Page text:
Three-quarters of Brits think Twitter is a waste of time … but the rest are quite passionate.
Twitter users are among the most liberal groups in Britain, a new national poll of 2000+ people by Prospect magazine and pollsters YouGov reveals.
The poll tested Britain’s 5.5m Twitter users and compared them to the rest of the country — revealing that British Twitterers actually have a strongly liberal and civil libertarian bias. This is in contrast to the popular view that David Cameron’s Conservatives and their blogging supporters are the most adept online force in politics.
The poll shows that while 57 per cent of Britons think greater police powers to tackle terrorism are more important than protecting civil liberties, less than half of Twitter users agree. Fifty-six per cent of the public agree that “the greatest victims of discrimination in Britain these days are often ordinary white men,” compared to only 45 per cent of Twitter users.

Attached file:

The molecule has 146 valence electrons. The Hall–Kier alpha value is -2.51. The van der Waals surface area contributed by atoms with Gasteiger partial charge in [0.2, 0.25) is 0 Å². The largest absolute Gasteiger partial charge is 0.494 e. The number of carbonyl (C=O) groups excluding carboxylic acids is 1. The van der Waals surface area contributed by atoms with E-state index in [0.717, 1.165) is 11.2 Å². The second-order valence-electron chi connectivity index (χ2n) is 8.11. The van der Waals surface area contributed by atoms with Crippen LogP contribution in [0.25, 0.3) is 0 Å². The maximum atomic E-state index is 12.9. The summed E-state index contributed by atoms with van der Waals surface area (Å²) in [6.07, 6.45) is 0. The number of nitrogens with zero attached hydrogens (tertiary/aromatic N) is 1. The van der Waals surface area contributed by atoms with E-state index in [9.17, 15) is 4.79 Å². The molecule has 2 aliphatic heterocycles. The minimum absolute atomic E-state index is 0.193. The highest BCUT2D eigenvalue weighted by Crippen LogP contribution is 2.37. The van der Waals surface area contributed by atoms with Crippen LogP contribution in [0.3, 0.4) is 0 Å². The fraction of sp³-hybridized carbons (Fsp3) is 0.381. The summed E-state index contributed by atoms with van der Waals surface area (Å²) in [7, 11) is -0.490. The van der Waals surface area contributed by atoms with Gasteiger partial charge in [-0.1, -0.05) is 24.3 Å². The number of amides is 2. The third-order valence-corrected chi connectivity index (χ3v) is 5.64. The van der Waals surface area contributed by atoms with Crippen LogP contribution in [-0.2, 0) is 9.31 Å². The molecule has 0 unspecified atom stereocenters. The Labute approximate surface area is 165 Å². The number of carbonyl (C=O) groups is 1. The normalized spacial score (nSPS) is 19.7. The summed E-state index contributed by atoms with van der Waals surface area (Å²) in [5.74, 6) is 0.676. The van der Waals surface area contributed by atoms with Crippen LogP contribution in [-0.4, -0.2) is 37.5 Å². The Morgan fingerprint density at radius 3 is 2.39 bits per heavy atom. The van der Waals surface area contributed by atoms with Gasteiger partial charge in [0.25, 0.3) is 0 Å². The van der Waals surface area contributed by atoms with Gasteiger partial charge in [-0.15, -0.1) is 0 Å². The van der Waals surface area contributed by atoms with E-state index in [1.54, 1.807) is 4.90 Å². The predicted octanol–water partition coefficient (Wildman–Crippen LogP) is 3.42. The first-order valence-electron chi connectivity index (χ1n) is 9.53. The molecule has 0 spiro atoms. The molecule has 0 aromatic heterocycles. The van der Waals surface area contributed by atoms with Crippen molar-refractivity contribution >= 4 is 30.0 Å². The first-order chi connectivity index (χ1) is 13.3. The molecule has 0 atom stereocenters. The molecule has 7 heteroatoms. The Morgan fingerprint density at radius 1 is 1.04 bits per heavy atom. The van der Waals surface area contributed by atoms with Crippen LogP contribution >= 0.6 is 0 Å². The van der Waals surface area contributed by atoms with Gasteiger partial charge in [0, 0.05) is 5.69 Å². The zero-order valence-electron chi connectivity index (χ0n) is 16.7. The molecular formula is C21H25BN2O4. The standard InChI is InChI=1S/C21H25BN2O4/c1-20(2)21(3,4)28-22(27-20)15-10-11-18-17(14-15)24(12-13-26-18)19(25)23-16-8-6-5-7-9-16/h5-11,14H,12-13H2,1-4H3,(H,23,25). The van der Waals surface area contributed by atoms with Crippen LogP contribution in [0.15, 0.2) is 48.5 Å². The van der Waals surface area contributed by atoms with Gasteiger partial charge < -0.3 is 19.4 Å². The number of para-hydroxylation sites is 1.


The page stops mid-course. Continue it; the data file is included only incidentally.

Prospect and YouGov created a new scale to rate the “most liberal groups in Britain” — and found that, on a relative scale constructed from our poll data (see the attached graphic) Twitter users were the third most liberal group—just behind Liberal Democrat voters, but significantly more liberal than either average Labour voters, or 16-34 year olds.
Reacting to the poll, Prospect managing editor James Crabtree said: “New technologies are often adopted by the political extremes of left and right. It is clear that the urban, metropolitan, Guardian-reading ‘chattering classes’ have flocked online to become the ‘twittering classes’ —and they are now a real force in British politics.”
The survey confirms Twitter’s image in Britain as a tool for a youthful metropolitan elite. 46 per cent of users are younger than 35, compared to 29 per cent of the population, while Twitter users more likely to live in London.
But where Twitter users and the rest of the country most disagree, perhaps unsurprisingly, is over the service itself. Twitter users might think the service is worthwhile, but 76 per cent of the British population give the idea a thumbs-down, saying they have never used it and do not intend to in future—meaning the “twittering classes” could have a Twitter monopoly for some time to come.